Once issued by both the New York State Police and the FBI, the Smith & Wesson Model 13 is K-Frame .357 Magnum. Like its little brother (the Model 10) the 13 is a blued steel model and features a bull barrel and fixed sights. It is functionally identical to the stainless steel Model 65. I recently got to spend a little time with this revolver and I’m glad that I did. I thought you all might enjoy a look at this retro revolver here! Continue reading “Retro Revolver: Smith & Wesson Model 13”
The search for the perfect revolver speedloader continues. While pretty much perfect in a vacuum, the S.L. Variant usually fails the test of “real life”. It is hard to find and extremely expensive if you do. For the past few weeks I have been working with another loader, the JetLoader Speedloader. Continue reading “A Look at the JetLoader Speedloader”
Back when I was flying KC-10s for the Air Force in less-than-friendly areas, there was a push to teach “tactical” arrivals and departures for large, heavy aircraft like my tanker. Our concern was that bad guys with missiles and guns could pick a spot outside the fence of our protected airfields and take shots at us when we were low and slow, on takeoff or landing.
Since we lacked the speed, maneuverability and defensive systems of other aircraft, it was decided that we would arrive at a high altitude over the field and spiral down within its secure confines to a landing, then do the reverse on the way out. This would supposedly frustrate the efforts of the enemy to get a good shot at us from outside the wire. Continue reading “Reconsidering the Revolver Tactical Reload”
I have been traveling a lot lately, so my shooting has been mostly limited to dry-practice. I have been thinking about revolver reloads an awful lot, and I’ve actually had time to read a little. I recently finished Newhall Shooting – A Tactical Analysis by Mike Wood. As one with an interest in revolvers, I am also keenly interested in what can be learned from historical events in which the participants used revolvers. Continue reading “Newhall Shooting – A Tactical Analysis”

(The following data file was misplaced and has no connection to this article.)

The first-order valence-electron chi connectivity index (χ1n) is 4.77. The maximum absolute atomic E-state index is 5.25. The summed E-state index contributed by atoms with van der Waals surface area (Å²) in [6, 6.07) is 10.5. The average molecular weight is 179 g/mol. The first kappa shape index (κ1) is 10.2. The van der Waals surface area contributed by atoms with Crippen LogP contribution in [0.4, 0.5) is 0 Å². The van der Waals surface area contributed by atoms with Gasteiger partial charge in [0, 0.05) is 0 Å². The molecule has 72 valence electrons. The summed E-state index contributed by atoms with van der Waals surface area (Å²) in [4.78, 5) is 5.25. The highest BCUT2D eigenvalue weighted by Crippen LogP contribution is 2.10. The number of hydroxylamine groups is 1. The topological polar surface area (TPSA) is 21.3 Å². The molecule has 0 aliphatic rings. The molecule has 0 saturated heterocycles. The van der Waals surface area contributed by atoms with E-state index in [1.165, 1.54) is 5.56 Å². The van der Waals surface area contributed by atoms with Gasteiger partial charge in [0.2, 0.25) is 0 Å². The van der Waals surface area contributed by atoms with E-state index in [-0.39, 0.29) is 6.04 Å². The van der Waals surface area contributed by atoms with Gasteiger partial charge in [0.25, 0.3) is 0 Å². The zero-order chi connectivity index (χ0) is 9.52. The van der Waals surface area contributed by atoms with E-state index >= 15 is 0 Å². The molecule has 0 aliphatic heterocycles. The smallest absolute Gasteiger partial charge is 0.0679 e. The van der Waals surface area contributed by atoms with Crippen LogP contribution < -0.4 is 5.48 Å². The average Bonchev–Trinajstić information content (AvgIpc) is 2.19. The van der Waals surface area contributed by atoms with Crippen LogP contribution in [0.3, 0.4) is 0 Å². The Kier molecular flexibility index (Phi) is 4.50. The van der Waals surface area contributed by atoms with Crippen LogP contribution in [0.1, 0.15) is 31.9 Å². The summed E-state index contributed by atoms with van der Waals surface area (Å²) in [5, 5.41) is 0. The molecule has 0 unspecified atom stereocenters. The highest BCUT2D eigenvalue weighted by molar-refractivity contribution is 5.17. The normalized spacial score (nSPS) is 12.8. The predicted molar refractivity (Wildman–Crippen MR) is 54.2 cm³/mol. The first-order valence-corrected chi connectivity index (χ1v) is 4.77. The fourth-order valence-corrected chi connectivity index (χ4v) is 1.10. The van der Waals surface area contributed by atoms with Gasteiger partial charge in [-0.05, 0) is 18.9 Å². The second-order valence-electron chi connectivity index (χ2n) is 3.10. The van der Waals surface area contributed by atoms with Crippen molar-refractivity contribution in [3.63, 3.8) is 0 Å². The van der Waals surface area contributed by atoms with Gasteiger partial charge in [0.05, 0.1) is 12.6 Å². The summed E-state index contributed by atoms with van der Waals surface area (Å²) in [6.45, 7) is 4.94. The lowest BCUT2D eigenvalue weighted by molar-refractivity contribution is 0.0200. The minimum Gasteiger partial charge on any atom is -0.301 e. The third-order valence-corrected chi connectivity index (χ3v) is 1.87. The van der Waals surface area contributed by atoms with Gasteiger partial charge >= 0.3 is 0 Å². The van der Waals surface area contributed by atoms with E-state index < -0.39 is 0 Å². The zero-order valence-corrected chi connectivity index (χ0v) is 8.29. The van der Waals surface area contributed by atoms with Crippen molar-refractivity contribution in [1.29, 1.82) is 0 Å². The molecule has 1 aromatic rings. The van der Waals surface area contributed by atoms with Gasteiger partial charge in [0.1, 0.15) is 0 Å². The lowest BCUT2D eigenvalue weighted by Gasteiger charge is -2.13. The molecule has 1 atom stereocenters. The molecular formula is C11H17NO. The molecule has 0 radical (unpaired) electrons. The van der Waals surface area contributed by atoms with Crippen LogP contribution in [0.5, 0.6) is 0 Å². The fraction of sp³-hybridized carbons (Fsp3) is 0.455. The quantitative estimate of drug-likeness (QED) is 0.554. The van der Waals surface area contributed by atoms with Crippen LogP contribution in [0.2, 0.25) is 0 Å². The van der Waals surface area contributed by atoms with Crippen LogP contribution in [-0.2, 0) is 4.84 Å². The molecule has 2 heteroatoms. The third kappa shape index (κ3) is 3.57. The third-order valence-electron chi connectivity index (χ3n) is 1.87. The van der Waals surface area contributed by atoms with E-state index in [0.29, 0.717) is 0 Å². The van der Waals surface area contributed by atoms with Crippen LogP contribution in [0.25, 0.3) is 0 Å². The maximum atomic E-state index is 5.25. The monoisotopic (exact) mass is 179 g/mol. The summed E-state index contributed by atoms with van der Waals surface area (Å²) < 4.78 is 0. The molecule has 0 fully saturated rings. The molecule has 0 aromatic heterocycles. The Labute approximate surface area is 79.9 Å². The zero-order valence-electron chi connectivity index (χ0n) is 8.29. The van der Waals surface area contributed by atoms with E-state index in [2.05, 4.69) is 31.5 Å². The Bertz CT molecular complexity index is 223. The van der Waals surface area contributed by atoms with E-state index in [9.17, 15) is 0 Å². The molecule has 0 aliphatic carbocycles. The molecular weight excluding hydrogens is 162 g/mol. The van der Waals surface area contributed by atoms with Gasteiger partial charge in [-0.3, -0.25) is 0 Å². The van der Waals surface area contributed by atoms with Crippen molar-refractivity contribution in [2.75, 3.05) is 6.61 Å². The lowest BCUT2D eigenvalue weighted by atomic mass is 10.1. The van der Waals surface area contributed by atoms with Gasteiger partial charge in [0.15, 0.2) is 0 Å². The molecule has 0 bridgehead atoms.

If you are carrying a revolver for self-defense, competition, as a trail gun, or for just about any other purpose, a reload is a good idea. The best reload for a revolver (other than a second revolver, of course) is a speedloader, and speedloaders are best carried in dedicated holders. I am on the hunt for the perfect speedloader holder, so I recently purchased a few Ready Tactical Speedloader Holders to try out.
To misquote Jerry Miculek, “your revolver is always empty during a match.” Because revolvers only typically hold 5-6 rounds they require a lot more reloading than semi-autos do. Exacerbating this situation, revolver reloads are pretty complicated. This post is going to be the first in a series on focusing on the detailed technical aspects of revolver reload. Continue reading “An Introduction to Revolver Reloads”
I was recently at a the range with Chris Baker of the Lucky Gunner Lounge. He asked me how I carried my 640 Pro. Somewhat sheepishly I pulled a sweat-stained Galco Tuck N Go out of my bag. “It doesn’t look like much,” I began apologetically, and quickly trailed off. After thinking about for a second I said, “but, it actually works pretty well.” Continue reading “J-Frame Carry: Galco Tuck N Go IWB”
The world of revolver speedloaders is a tough one. Selecting a speedloader is usually some sort of a compromise. I am here to tell you that the absolute best speedloader *not* on the market is the S.L. Variant speedloader. Continue reading “The Mythical S.L. Variant Speed Loader”
Many of the guns I have purchased have been done so with the idea of being the “last rifle” or “last pistol” I’ll ever need to buy. Of course this never actually works out in practice – something new comes along and I catch the bug. Once in a while, though, I find something that is pretty much perfect as-is, and it endures. An example of this phenomenon: the venerable Smith & Wesson 686. It is my One if I could have only one, my hell or high-water sixgun, my “gun to ride the river with.” Continue reading “A Gun to Ride the River With: The Smith & Wesson 686”
When I initally pulled my 640 Pro Series out of the box I was in love. That feeling only lasted until the first time I pulled the trigger. Even though this is a Pro Series gun, the trigger was abysmal (read: about average for a J-Frame). Attempting to test its weight on my Lyman trigger pull gauge was futile. I received the dreaded “overload” message; the trigger pull exceeded the gauge’s 12-lb capacity. Needing badly to lighten it, I purchased the Apex Duty-Carry Spring Kit from Apex Tactical Specialties.